20. The method of claim 17, wherein, the trajectory cycle mode, the trajectory cycle is modified by changing one or more of the following parameters: step height; step length; step time; or step spacing.

Description:
METHODS OF ENHANCING THE REHABILITATION OR TRAINING

OF AN EXOS ELETON WEARER

CROSS REFERENCE TO RELATED APPLICATIONS

[0001] This application claims the benefit of U.S. Provisional Patent Application Serial

No. 62/078,114, which was filed on November 1 1 , 2014 and titled "Methods and Devices for Improving the Rehabilitative Applications of an Ambulatory Exoskeleton". The entire content of this application is incorporated by reference.

FIELD OF THE INVENTION

[0002] The present invention relates to devices and methods that aid in the rehabilitation and restoration of muscular function in patients with impaired muscular function or control. More particularly, the present invention relates to device and methods suitable for therapeutic use with patients that have impaired neuromuscular/muscular function of the appendages. Such devices comprise a motorized system of braces and related control systems that potentiate improved function of the appendages for activities including, but not limited to, walking. The invention also relates to utilizing an exoskeleton for training purposes.

BACKGROUND OF THE INVENTION

[0003] Millions of individuals suffer from either partial or total loss of walking ability, resulting in greatly impaired mobility for the afflicted individual. This disabled state can occur as the result of traumatic injury, stroke or other medical conditions that cause disorders that affect muscular control. Regardless of origin, the onset and continuance of walking impairment can cause additional negative physical and/or psychological outcomes for the stricken individual. In order to improve the health and quality of life of patients with walking impairment, the development of devices and methods that can improve or restore walking function is of significant utility to the medical and therapeutic communities. Beyond walking impairment, there are a range of medical conditions that interfere with muscular control of the appendages, resulting in loss of function and other adverse conditions for the affected individual. The development of devices and methods to improve or restore these additional functions is also of great interest to the medical and therapeutic communities.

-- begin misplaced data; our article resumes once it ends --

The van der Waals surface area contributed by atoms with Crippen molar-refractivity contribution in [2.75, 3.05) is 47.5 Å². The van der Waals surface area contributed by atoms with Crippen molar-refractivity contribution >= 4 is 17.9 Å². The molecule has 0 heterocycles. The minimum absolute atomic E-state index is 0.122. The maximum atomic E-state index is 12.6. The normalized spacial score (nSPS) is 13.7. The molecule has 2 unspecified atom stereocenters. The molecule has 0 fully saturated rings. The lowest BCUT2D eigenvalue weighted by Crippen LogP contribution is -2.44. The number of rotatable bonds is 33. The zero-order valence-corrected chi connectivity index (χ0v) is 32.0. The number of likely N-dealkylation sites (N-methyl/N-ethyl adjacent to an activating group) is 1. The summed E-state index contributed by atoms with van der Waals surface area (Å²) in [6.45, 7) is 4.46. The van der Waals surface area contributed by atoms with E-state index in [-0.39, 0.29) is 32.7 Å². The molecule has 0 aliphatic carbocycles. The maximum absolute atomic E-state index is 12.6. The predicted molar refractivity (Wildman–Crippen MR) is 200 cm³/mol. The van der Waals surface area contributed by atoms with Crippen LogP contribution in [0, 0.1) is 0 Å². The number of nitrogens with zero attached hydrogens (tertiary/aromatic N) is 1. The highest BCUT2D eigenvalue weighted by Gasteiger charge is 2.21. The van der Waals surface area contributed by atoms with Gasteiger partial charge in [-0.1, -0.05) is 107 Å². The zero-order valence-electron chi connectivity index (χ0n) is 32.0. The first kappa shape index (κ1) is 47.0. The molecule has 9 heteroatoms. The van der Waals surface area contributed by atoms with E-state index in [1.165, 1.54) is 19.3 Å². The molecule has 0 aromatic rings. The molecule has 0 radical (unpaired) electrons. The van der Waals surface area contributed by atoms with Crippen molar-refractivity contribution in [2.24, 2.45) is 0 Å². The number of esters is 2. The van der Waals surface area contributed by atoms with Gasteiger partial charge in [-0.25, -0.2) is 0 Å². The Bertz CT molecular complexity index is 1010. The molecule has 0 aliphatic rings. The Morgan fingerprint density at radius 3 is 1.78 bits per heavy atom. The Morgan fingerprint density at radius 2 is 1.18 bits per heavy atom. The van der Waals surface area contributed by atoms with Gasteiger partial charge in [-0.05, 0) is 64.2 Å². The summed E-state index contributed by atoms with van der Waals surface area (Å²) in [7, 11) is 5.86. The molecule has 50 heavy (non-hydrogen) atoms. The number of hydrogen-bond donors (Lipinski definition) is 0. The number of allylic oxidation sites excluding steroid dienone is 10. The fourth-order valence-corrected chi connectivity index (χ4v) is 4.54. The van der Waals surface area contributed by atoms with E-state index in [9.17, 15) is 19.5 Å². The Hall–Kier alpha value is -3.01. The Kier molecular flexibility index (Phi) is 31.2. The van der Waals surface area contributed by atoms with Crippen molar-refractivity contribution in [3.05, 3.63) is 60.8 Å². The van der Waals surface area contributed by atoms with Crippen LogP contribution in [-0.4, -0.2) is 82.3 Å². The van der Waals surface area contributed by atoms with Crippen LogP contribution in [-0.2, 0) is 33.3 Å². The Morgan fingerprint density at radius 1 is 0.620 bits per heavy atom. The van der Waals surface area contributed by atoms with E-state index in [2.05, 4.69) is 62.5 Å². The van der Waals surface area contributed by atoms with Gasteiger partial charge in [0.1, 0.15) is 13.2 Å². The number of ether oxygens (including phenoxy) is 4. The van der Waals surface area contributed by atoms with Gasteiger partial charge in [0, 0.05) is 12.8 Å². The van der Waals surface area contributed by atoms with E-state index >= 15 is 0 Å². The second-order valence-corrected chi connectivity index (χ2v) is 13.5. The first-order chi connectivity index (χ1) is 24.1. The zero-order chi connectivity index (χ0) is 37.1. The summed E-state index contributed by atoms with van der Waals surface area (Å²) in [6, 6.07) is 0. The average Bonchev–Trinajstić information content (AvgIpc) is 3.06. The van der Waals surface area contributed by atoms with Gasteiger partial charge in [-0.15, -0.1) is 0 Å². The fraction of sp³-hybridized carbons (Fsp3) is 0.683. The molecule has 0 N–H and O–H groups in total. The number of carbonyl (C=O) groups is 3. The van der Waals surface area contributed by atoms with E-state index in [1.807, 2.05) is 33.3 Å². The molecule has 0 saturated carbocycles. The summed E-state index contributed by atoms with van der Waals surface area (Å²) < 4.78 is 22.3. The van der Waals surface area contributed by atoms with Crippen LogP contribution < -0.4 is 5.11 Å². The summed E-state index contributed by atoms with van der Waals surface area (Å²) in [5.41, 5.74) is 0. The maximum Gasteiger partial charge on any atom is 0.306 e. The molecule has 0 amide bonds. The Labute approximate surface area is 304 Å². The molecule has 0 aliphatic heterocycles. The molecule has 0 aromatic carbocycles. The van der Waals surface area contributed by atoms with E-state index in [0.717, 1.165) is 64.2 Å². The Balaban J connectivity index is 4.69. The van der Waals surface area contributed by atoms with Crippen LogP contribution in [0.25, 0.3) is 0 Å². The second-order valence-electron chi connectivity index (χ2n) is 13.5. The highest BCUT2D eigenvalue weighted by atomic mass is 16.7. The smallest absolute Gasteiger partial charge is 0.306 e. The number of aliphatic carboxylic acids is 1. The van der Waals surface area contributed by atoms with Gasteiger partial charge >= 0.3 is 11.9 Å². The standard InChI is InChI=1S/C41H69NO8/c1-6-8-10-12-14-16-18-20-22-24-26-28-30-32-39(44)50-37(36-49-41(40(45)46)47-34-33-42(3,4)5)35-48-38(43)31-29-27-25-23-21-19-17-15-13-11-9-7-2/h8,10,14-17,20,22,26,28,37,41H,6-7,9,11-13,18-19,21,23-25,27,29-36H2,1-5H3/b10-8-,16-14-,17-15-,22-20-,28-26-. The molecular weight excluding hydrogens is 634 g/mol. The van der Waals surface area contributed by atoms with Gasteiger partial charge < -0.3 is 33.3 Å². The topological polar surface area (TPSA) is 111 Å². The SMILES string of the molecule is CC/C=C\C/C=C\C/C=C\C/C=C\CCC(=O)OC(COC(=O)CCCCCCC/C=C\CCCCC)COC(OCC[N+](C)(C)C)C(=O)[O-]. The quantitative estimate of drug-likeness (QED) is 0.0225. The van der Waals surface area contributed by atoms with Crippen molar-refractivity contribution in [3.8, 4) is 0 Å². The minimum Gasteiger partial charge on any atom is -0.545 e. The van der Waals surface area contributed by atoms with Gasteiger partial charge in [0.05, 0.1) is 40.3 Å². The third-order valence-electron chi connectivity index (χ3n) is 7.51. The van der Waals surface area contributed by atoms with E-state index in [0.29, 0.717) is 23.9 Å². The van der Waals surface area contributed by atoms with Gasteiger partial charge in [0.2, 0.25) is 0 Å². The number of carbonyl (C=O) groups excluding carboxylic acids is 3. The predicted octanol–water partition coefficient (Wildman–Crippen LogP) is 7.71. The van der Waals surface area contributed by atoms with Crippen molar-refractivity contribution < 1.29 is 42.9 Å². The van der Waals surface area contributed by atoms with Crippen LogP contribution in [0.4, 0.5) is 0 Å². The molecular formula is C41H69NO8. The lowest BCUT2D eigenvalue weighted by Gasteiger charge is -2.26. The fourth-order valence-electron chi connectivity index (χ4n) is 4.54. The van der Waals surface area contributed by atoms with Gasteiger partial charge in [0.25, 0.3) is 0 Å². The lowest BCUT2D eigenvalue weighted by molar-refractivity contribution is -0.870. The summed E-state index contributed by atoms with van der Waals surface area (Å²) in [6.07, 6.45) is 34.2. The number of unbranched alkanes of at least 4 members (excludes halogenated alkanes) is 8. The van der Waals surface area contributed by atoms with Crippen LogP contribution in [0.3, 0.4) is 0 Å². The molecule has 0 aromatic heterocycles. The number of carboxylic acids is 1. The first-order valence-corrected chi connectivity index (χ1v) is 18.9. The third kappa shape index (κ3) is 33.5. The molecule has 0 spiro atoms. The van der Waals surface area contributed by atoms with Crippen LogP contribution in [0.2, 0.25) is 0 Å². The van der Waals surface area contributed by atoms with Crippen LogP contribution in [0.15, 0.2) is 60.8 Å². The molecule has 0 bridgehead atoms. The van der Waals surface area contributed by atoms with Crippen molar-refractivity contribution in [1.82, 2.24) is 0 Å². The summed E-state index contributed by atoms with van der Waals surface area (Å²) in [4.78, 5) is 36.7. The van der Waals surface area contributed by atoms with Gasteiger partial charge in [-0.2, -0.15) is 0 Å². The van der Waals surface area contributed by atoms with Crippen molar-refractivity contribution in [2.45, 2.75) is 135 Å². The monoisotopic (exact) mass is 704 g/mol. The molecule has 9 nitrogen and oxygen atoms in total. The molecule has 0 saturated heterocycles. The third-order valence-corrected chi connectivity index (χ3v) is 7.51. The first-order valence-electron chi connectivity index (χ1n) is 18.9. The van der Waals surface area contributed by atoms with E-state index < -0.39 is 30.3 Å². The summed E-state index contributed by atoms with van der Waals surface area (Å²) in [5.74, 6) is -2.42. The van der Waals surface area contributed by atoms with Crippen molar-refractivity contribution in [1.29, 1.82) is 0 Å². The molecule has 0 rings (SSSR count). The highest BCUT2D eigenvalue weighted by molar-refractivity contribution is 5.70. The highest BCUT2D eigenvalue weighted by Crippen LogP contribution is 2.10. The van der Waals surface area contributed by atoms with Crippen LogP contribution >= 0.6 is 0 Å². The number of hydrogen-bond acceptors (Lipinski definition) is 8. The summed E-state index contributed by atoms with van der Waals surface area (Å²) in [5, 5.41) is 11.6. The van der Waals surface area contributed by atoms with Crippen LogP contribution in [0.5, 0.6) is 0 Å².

[0004] Human exoskeleton devices are being developed in the medical field to restore and rehabilitate proper muscle function for people with disorders that affect muscle control. These exoskeleton devices include a system of motorized braces that can apply forces to the wearer's appendages. In a rehabilitation setting, exoskeletons are controlled by a physical therapist who uses one of a plurality of possible input means to command an exoskeleton control system. In turn, the exoskeleton control system actuates the position of the motorized braces, resulting in the application of force to, and typically movement of, the body of the exoskeleton wearer. Exoskeleton control systems prescribe and control trajectories in the joints of the exoskeleton. These trajectories can be prescribed as position-based, force-based or a

combination of both methodologies, such as that seen in an impedance controller. Position- based control systems can modify exoskeleton trajectories directly through modification of the prescribed positions. Force-based control systems can modify exoskeleton trajectories through modification of the prescribed force profiles. Complicated exoskeleton movements, such as walking, are commanded by the exoskeleton control system through the use of a series of exoskeleton trajectories, with increasingly complicated exoskeleton movements requiring an increasingly complicated series of exoskeleton trajectories. These series of trajectories can be cyclic, such as the exoskeleton taking a series of steps with each leg, or they may be discrete, such as an exoskeleton rising from a seated position into a standing position.